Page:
You have to laugh: black women who become beauty queens don’t do so because the judges decide to celebrate diversity of skin color rather than, say, body shape; they win by meeting exactly the same near-impossible standards as their non-black counterparts. Gillett herself acknowledges that this is so since that is precisely the ‘truth’ that she finds ‘ugly’: standards at global pageants haven’t changed at all.
Or, to put it another way, they haven’t slipped at all.
Should Pageants Do Away With Standards?
Should beauty pageants ‘expand’ (read: ‘do away with’) standards? That is a separate subject and has no more to do with a black woman’s being crowned Miss Universe than it ever did with a non-black woman's being crowned Miss Universe.
© 2020 Anya Ali
Anya Ali (author) from Rabwah, Pakistan on September 26, 2020:
@Peggy: Thank you, Peggy!
Peggy Woods from Houston, Texas on September 25, 2020:
I enjoyed learning from you that in your country, beauty pageants are held to raise funding for charities and that regular clothing is worn.
Anya Ali (author) from Rabwah, Pakistan on March 13, 2020:
@Umesh: Thank you very much.
Umesh Chandra Bhatt from Kharghar, Navi Mumbai, India on March 13, 2020:
Interesting observations by the author. Liked it. Thanks.
Anya Ali (author) from Rabwah, Pakistan on February 19, 2020:
@Peggy: Thank you for commenting!
Peggy Woods from Houston, Texas on February 19, 2020:
I have no idea if beauty pageants will ever end. Some young girls become anorexic because of striving to achieve that so-called perfect body shape. Accentuating outer beauty in place of inner beauty is missing the mark, in my opinion. As to the factor of color, at least all winners are no longer just one color, so that is progress.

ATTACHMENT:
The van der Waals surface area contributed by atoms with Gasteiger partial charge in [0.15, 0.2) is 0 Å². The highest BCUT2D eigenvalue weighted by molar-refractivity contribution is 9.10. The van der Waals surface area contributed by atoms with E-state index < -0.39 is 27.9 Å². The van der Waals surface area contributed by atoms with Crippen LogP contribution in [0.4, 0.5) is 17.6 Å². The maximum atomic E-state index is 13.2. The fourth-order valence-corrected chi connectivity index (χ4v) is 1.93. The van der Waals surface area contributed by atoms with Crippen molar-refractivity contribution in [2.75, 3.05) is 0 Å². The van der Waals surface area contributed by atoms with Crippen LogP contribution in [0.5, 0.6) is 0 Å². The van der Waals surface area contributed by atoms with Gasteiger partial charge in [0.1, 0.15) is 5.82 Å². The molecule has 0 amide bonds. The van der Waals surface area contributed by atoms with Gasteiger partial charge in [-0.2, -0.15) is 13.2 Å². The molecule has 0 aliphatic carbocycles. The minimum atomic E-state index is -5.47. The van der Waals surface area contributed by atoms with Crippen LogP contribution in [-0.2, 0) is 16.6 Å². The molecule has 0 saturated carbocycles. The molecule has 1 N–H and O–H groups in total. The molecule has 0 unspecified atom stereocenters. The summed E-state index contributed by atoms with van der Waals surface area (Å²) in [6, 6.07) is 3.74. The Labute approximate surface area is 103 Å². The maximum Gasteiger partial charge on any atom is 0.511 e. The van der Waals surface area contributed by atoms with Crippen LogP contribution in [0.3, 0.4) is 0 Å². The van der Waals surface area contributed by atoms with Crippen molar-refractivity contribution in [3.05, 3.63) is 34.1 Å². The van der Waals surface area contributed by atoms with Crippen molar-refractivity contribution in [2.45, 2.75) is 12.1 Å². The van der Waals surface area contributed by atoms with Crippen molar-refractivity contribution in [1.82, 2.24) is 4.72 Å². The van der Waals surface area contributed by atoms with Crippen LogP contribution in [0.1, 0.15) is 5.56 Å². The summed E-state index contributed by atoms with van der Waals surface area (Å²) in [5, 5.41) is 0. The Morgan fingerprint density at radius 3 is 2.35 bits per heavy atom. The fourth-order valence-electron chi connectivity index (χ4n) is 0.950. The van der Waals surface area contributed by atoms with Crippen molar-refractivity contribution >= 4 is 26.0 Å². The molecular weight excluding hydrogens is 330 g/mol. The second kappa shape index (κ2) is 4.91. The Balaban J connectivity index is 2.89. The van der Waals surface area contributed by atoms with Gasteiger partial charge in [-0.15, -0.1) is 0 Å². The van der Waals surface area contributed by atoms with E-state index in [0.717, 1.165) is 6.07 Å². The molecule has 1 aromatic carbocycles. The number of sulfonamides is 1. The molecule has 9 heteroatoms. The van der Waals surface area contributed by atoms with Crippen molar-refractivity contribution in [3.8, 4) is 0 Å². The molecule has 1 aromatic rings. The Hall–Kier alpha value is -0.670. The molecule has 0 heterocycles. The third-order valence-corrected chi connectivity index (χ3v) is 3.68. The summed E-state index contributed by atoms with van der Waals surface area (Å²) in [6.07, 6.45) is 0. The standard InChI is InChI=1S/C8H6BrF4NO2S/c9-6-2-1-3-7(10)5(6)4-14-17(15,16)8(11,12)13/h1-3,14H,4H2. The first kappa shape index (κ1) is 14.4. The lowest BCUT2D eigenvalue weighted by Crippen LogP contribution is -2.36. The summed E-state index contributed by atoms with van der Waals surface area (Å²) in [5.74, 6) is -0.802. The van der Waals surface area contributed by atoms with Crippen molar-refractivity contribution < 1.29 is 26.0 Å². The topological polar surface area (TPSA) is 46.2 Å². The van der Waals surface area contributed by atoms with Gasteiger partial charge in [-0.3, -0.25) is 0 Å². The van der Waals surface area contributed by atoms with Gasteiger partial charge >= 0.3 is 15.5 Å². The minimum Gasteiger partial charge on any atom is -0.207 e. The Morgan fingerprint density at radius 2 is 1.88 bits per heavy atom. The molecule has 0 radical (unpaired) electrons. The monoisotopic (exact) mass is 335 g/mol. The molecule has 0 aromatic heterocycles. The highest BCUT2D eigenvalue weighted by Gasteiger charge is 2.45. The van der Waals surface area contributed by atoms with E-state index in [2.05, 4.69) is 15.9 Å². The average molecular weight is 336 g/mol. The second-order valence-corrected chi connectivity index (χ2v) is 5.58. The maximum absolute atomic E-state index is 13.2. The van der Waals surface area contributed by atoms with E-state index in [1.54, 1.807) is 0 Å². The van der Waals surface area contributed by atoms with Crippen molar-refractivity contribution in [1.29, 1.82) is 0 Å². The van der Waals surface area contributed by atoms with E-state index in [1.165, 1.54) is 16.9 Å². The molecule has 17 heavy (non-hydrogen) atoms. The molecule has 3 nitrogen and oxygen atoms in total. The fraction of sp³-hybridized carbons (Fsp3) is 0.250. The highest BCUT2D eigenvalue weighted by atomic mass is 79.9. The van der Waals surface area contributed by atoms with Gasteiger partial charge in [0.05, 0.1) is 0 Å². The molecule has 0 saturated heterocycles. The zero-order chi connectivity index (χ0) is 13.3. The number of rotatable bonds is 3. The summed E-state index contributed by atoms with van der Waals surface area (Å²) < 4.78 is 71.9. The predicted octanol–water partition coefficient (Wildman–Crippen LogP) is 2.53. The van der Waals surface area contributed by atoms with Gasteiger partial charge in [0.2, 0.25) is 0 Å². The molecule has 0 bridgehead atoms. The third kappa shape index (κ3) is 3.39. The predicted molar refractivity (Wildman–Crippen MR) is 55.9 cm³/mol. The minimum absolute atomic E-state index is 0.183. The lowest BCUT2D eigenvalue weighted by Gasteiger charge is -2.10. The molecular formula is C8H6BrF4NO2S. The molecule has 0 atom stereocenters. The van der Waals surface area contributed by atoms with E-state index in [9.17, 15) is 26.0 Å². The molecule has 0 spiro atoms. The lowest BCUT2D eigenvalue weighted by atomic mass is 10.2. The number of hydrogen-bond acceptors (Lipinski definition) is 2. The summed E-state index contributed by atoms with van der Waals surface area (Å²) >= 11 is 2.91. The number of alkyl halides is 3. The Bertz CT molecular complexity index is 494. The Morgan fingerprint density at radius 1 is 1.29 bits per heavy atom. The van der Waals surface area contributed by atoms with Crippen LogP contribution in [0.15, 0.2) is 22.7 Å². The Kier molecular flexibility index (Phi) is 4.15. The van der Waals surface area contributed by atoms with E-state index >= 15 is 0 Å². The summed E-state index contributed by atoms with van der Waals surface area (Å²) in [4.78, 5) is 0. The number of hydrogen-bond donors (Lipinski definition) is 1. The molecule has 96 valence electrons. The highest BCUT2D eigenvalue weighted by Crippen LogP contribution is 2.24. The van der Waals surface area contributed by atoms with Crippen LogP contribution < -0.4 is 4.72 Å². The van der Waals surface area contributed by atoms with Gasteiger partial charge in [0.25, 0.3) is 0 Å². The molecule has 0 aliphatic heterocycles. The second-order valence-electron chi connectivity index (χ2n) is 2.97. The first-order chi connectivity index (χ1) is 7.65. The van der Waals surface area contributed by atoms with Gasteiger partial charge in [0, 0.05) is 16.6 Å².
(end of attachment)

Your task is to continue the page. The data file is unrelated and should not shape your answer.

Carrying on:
Anya Ali (author) from Rabwah, Pakistan on February 16, 2020:
@Olusegun: Thank you!
OLUSEGUN from NIGERIA on February 16, 2020:
Good response. Educated minds ought to grow beyond mediocrity and racial differences.
Anya Ali (author) from Rabwah, Pakistan on January 31, 2020:
@Harish: Thank you!
Harish Mamgain from New Delhi , India on January 31, 2020:
I think beauty has been lavishly showered by nature on black, white, and other communities. As for beauty pheasants, whoever meets their standards, she gets to wear the crown on her head. I admire all beautiful nymphs irrespective of color. Bushra, you have penned a thought provoking article.
Anya Ali (author) from Rabwah, Pakistan on January 29, 2020:
@JC Scull: Thank you!
JC Scull from Gainesville, Florida on January 29, 2020:
Anya Ali (author) from Rabwah, Pakistan on January 29, 2020:
@umeed: Thank you for reading my article and commenting on it!
umeed on January 29, 2020:
yeah,contents of a charater are ignored and apparell is appriciated.paradoxes of time we are bound to live in
Anya Ali (author) from Rabwah, Pakistan on January 28, 2020:
Thank you for your comment! I'm no oil painting either and I know only too well how the world judges you on the basis of your physical appearance and what an advantage good-looking people have over homely-looking folk.
Pakistan regards Miss Universe and Miss World as worse than 'terribly silly' and participates in neither; however, we do have our own beauty contests, often to raise funds for charity: participants wear what we normally do (sarees, shalwar-kameez, etc.) and men are barred from entry.
I don't grudge physically beautiful men and women the right to celebrate their physical beauty; it's not their fault people are judged for their physical appearance in settings where what you look like should have no importance at all.
Bill Holland from Olympia, WA on January 28, 2020:
It's an interesting topic. On the one hand, I find beauty pageants to be terribly silly. Beauty has so many definitions. Why do we just celebrate the physical beauty? Of course, this is being written by a rather drab, boring-looking person, so you would expect me to say that, wouldn't you? :)